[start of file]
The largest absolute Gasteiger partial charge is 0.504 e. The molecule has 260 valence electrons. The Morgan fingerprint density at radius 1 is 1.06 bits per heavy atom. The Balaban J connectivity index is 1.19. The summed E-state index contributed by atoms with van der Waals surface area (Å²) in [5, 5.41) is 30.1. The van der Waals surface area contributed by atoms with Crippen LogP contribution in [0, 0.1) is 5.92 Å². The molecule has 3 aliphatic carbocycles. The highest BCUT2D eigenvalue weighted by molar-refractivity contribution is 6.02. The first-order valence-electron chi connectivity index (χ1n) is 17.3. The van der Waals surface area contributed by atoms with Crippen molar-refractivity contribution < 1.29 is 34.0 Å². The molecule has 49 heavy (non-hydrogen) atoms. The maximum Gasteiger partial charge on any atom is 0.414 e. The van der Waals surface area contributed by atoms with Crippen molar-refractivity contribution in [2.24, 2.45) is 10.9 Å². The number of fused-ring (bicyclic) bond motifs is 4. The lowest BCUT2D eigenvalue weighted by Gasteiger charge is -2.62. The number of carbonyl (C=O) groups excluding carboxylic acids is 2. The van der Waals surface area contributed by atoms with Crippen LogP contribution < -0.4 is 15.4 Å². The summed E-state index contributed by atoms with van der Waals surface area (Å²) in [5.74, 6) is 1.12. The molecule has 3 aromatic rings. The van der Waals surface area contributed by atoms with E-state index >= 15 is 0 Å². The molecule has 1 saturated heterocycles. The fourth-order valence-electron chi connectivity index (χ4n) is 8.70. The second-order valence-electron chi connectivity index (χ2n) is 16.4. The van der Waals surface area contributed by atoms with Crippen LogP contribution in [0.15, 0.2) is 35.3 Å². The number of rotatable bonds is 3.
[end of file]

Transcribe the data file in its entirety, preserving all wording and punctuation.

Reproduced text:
The largest absolute Gasteiger partial charge is 0.504 e. The molecule has 260 valence electrons. The Morgan fingerprint density at radius 1 is 1.06 bits per heavy atom. The Balaban J connectivity index is 1.19. The summed E-state index contributed by atoms with van der Waals surface area (Å²) in [5, 5.41) is 30.1. The van der Waals surface area contributed by atoms with Crippen LogP contribution in [0, 0.1) is 5.92 Å². The molecule has 3 aliphatic carbocycles. The highest BCUT2D eigenvalue weighted by molar-refractivity contribution is 6.02. The first-order valence-electron chi connectivity index (χ1n) is 17.3. The van der Waals surface area contributed by atoms with Crippen molar-refractivity contribution < 1.29 is 34.0 Å². The molecule has 49 heavy (non-hydrogen) atoms. The maximum Gasteiger partial charge on any atom is 0.414 e. The van der Waals surface area contributed by atoms with Crippen molar-refractivity contribution in [2.24, 2.45) is 10.9 Å². The number of fused-ring (bicyclic) bond motifs is 4. The lowest BCUT2D eigenvalue weighted by Gasteiger charge is -2.62. The number of carbonyl (C=O) groups excluding carboxylic acids is 2. The van der Waals surface area contributed by atoms with Crippen LogP contribution < -0.4 is 15.4 Å². The summed E-state index contributed by atoms with van der Waals surface area (Å²) in [5.74, 6) is 1.12. The molecule has 3 aromatic rings. The van der Waals surface area contributed by atoms with E-state index >= 15 is 0 Å². The molecule has 1 saturated heterocycles. The fourth-order valence-electron chi connectivity index (χ4n) is 8.70. The second-order valence-electron chi connectivity index (χ2n) is 16.4. The van der Waals surface area contributed by atoms with Crippen LogP contribution in [0.15, 0.2) is 35.3 Å². The number of rotatable bonds is 3.